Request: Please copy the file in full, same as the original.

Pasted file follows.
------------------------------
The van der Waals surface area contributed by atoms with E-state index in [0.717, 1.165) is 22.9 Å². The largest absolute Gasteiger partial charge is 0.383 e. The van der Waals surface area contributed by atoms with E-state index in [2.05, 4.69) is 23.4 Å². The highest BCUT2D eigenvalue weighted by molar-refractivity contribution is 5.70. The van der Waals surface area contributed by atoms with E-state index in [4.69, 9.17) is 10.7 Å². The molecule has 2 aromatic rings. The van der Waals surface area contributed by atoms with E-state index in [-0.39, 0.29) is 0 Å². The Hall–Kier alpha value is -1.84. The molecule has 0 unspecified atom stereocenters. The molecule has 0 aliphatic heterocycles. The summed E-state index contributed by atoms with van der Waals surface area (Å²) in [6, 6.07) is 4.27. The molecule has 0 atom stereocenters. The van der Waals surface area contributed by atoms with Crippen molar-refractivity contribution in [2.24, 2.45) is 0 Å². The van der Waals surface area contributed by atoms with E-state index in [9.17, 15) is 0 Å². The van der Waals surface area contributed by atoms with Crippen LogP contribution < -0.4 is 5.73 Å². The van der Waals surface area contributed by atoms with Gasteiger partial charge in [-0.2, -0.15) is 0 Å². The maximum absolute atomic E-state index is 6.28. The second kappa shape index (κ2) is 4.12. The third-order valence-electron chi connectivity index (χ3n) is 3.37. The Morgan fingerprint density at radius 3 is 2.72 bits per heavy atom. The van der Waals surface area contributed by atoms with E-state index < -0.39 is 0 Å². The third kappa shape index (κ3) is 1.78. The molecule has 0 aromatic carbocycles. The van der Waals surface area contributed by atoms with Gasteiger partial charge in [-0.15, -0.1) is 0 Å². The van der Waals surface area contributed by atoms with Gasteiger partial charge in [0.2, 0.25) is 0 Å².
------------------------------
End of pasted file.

The van der Waals surface area contributed by atoms with E-state index in [0.717, 1.165) is 22.9 Å². The largest absolute Gasteiger partial charge is 0.383 e. The van der Waals surface area contributed by atoms with E-state index in [2.05, 4.69) is 23.4 Å². The highest BCUT2D eigenvalue weighted by molar-refractivity contribution is 5.70. The van der Waals surface area contributed by atoms with E-state index in [4.69, 9.17) is 10.7 Å². The molecule has 2 aromatic rings. The van der Waals surface area contributed by atoms with E-state index in [-0.39, 0.29) is 0 Å². The Hall–Kier alpha value is -1.84. The molecule has 0 unspecified atom stereocenters. The molecule has 0 aliphatic heterocycles. The summed E-state index contributed by atoms with van der Waals surface area (Å²) in [6, 6.07) is 4.27. The molecule has 0 atom stereocenters. The van der Waals surface area contributed by atoms with Crippen molar-refractivity contribution in [2.24, 2.45) is 0 Å². The van der Waals surface area contributed by atoms with E-state index in [9.17, 15) is 0 Å². The van der Waals surface area contributed by atoms with Crippen LogP contribution < -0.4 is 5.73 Å². The van der Waals surface area contributed by atoms with Gasteiger partial charge in [-0.2, -0.15) is 0 Å². The maximum absolute atomic E-state index is 6.28. The second kappa shape index (κ2) is 4.12. The third-order valence-electron chi connectivity index (χ3n) is 3.37. The Morgan fingerprint density at radius 3 is 2.72 bits per heavy atom. The van der Waals surface area contributed by atoms with E-state index < -0.39 is 0 Å². The third kappa shape index (κ3) is 1.78. The molecule has 0 aromatic carbocycles. The van der Waals surface area contributed by atoms with Gasteiger partial charge in [-0.15, -0.1) is 0 Å². The van der Waals surface area contributed by atoms with Gasteiger partial charge in [0.2, 0.25) is 0 Å².